Second Look—Karma

Karma Layout

With Karma, from Set Enterprises, you get a deck of cards numbered 1-16 three times—plus 12 special “Karma” cards. The goal is to get rid of all your cards by dropping on to the discard pile a card that’s equal-to or greater than the card placed by the last player. If you can’t play up, as it were, the whole discard pile becomes yours.

It’s a basic style of gameplay that you’ve probably experienced before. What Karma adds to that, though, includes:

  • A set of three face-down and three face-up “table cards” for each player. These are also cards you must get rid of in order to go “out” but which you can’t in general play until your hand is empty.
  • The ability to play multiple cards. That is, on the same turn you can play two or three of the same card as a way of emptying your hand faster. Additionally, whether they’ve been played by just one or multiple players, whenever three of the same cards are on the top of the discard pile, that whole pile is taken out of the game.
  • Karma cards, which when played allow you to do special things like play one of your table cards early or force another player to just take the discard pile out-of-turn.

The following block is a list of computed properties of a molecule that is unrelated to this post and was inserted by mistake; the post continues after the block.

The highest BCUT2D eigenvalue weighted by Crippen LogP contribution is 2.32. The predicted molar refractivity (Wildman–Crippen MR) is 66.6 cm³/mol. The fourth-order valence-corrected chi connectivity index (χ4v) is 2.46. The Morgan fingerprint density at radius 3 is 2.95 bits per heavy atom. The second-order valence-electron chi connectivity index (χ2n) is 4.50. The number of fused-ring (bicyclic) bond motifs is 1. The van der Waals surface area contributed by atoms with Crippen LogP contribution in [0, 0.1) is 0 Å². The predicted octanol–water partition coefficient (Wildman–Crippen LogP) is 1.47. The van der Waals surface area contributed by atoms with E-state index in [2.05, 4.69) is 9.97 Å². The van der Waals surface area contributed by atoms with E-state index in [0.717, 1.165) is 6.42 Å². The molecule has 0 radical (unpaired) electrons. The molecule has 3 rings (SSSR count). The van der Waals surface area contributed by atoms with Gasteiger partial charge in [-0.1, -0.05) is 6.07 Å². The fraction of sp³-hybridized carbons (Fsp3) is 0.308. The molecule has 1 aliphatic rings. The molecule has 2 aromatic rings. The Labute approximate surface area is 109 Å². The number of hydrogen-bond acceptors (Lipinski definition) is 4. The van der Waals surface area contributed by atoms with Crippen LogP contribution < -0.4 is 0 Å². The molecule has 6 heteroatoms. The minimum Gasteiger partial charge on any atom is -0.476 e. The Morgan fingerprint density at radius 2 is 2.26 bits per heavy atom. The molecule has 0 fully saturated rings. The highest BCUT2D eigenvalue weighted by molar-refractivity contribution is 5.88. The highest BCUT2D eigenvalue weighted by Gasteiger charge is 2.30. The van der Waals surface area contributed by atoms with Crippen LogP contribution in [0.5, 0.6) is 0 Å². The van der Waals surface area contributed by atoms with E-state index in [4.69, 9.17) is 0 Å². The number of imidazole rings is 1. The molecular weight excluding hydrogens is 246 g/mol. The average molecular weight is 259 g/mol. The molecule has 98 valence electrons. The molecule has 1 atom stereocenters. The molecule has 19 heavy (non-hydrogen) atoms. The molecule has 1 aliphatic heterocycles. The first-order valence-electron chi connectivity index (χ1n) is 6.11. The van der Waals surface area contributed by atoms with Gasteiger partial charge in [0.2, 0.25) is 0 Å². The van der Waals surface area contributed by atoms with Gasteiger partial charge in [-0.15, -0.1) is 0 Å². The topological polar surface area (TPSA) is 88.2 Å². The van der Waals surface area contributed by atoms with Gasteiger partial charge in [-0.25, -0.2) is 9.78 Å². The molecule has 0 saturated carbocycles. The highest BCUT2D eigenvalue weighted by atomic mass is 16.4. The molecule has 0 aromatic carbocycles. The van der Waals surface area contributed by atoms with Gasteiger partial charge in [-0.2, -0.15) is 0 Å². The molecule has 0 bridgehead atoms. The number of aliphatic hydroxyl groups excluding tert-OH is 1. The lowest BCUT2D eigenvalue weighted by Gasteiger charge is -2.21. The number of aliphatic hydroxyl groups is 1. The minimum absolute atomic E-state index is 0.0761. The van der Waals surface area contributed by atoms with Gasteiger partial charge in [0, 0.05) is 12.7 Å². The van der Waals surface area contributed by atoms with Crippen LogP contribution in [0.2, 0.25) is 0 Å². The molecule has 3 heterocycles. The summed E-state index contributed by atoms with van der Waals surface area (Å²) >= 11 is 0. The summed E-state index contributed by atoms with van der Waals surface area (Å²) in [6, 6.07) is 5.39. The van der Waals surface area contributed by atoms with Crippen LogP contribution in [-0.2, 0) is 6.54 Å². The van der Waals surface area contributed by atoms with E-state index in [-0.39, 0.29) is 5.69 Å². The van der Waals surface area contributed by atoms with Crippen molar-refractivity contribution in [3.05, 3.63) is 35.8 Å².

All together, this makes for a serviceable light, social card game if that’s what you’re looking for. Play is rapid. Decisions are easy. The game has a take-that element. And the relative fortunes of players can reverse quickly.

Personally, however I don’t particularly enjoy Karma. Whether it usually goes that way or not, Karma feels like a game that could last forever. The fewer cards you have in your hand, the more likely it will be that you’ll have to take the discard pile. Even when you get down to your last three table cards, those are the face-down ones, which you have to play without looking. If the one you play is a lower number than the last played card, there you are starting over with a full hand. When I played, I actually found myself intentionally saving up and laying down triples just to move the game along.

Another thing that bothers me a little about Karma is the way the game defines winners and losers. According to the rules, you keep playing until all but one person has gotten rid of all their cards. All those people are winners. The one player left with cards is the loser. It’s not a big deal for a group of adults. However, it seems to me not an especially nice way to end a social card game by declaring one lone loser.

A complimentary copy of Karma was provided by Set Enterprises for review.

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Set Mini Rounds

restaurant waitingThe Mini Round series from Set Enterprises takes several of the company’s earlier games and repackages them in small round tins. Not just made smaller however, the games have also been streamlined for faster, somewhat simpler play. For example, in Set Mini Round cards are differentiated by three factors (color, symbol, and number) instead of four (the original Set also differentiates cards by shading).

Five Crowns Mini Round Quiddler Mini Round Set Mini Round Karma Mini Round

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